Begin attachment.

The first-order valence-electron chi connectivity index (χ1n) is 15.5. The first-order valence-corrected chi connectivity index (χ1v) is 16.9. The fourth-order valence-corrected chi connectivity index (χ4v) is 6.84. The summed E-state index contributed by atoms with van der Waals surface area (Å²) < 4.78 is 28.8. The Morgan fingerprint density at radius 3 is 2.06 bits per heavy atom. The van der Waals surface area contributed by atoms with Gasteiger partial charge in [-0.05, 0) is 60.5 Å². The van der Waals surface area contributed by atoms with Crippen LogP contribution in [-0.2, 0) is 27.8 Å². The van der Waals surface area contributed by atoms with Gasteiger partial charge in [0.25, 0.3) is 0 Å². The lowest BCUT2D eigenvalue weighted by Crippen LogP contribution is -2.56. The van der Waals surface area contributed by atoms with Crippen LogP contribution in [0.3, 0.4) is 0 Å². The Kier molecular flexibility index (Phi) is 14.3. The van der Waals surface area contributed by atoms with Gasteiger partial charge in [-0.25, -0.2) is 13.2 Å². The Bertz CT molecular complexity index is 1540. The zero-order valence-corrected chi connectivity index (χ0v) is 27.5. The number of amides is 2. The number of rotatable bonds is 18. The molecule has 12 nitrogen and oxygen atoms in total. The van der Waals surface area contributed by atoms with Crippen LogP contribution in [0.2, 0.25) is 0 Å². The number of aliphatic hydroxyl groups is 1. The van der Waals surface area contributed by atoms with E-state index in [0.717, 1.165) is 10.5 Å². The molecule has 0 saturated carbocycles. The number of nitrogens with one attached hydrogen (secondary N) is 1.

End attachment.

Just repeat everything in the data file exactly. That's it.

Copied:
The first-order valence-electron chi connectivity index (χ1n) is 15.5. The first-order valence-corrected chi connectivity index (χ1v) is 16.9. The fourth-order valence-corrected chi connectivity index (χ4v) is 6.84. The summed E-state index contributed by atoms with van der Waals surface area (Å²) < 4.78 is 28.8. The Morgan fingerprint density at radius 3 is 2.06 bits per heavy atom. The van der Waals surface area contributed by atoms with Gasteiger partial charge in [-0.05, 0) is 60.5 Å². The van der Waals surface area contributed by atoms with Crippen LogP contribution in [-0.2, 0) is 27.8 Å². The van der Waals surface area contributed by atoms with Gasteiger partial charge in [0.25, 0.3) is 0 Å². The lowest BCUT2D eigenvalue weighted by Crippen LogP contribution is -2.56. The van der Waals surface area contributed by atoms with Crippen LogP contribution in [0.3, 0.4) is 0 Å². The Kier molecular flexibility index (Phi) is 14.3. The van der Waals surface area contributed by atoms with Gasteiger partial charge in [-0.25, -0.2) is 13.2 Å². The Bertz CT molecular complexity index is 1540. The zero-order valence-corrected chi connectivity index (χ0v) is 27.5. The number of amides is 2. The number of rotatable bonds is 18. The molecule has 12 nitrogen and oxygen atoms in total. The van der Waals surface area contributed by atoms with Crippen LogP contribution in [0.2, 0.25) is 0 Å². The number of aliphatic hydroxyl groups is 1. The van der Waals surface area contributed by atoms with E-state index in [0.717, 1.165) is 10.5 Å². The molecule has 0 saturated carbocycles. The number of nitrogens with one attached hydrogen (secondary N) is 1.